“Though a little blunt and inappropriate, it was a lesson really: in her own way, she was teaching me to be armoured, to be fierce.”

Davina may not have moved as far as her forbears to resettle but the new lands she encounters have similar issues. Ownership is asserted by the powerful not because of love of place but for the right to plunder its wealth. As she walks through fields and woodland she observes how everything eventually goes back to the earth or sea from whence it came. The great oak trees planted when ships were built from them remind her of the journeys her family made to get to England.

“this book is not my ship, it is my father’s, carrying my family safely within it, through all the little gaps in space and time.”

The prose in places is dreamlike and poetic. The grief the author feels is palpable. There is humour and love aplenty but what comes to the fore is how much a part of everything everything is. We are affected by an ecosystem whether or not we acknowledge it.

A hauntingly beautiful memoir that evokes the multiple layers that exist in people and place. An appreciation of life in its myriad incarnations.

My copy of this book was provided gratis by the publisher, Little Toller.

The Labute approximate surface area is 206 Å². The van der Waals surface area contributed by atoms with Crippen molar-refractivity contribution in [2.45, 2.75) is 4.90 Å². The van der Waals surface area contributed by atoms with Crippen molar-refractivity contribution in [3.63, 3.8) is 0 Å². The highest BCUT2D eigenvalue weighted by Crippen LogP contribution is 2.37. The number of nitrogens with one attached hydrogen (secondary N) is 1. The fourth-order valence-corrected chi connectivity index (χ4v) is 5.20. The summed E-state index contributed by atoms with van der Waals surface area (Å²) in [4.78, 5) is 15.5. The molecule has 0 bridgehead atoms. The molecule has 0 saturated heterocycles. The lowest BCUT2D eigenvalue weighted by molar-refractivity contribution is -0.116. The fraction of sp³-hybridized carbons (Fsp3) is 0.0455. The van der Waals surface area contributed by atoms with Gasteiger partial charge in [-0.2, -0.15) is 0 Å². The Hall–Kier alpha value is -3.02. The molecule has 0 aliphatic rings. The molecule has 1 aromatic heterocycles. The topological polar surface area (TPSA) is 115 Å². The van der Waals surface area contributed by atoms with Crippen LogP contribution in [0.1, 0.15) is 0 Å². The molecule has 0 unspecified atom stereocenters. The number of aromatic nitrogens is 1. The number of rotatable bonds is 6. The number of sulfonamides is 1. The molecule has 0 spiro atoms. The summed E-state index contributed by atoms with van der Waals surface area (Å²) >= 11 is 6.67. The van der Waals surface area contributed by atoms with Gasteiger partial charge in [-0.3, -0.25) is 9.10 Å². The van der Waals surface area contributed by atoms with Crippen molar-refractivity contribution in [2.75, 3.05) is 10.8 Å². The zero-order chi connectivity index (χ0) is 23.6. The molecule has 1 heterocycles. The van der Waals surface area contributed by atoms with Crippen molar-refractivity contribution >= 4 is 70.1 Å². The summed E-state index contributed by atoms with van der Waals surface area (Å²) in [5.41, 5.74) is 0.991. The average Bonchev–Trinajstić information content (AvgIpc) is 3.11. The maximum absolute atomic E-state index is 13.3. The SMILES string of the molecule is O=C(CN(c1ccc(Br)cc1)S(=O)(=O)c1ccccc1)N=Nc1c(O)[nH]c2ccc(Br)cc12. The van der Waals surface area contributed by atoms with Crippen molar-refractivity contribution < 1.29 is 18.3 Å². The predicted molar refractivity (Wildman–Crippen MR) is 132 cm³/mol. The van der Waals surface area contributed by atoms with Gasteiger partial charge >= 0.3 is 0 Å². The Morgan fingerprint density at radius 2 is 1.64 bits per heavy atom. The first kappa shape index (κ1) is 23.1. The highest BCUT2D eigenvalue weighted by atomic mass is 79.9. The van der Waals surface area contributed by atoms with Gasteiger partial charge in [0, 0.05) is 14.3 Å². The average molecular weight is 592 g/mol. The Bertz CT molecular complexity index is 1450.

Book Review: The Other Jack

the other jack

“‘The characters in this book are fictional and bear no relation to actual persons, living or dead.’ These disclaimers are there, I assume, in case of libel actions, but I’ve always believed they are part of the fiction.”

I have met Charles Boyle on a handful of occasions at book events. The first time was a gathering linked to a literary prize I was helping judge and for which one of his novels had been submitted, albeit under a pseudonym. The prize was to reward the publisher as well as the author. In this case, Boyle was both.

“In 2007 I published four books under an imprint I made up on a whim and two of them were by me. I planned to take copies of the books into local bookshops and humbly suggest they might like to stock them … In a bookseller’s book, self-published authors are shady characters. They can come across as a little desperate – with reason, but it’s not a good look. So, Jack Robinson.”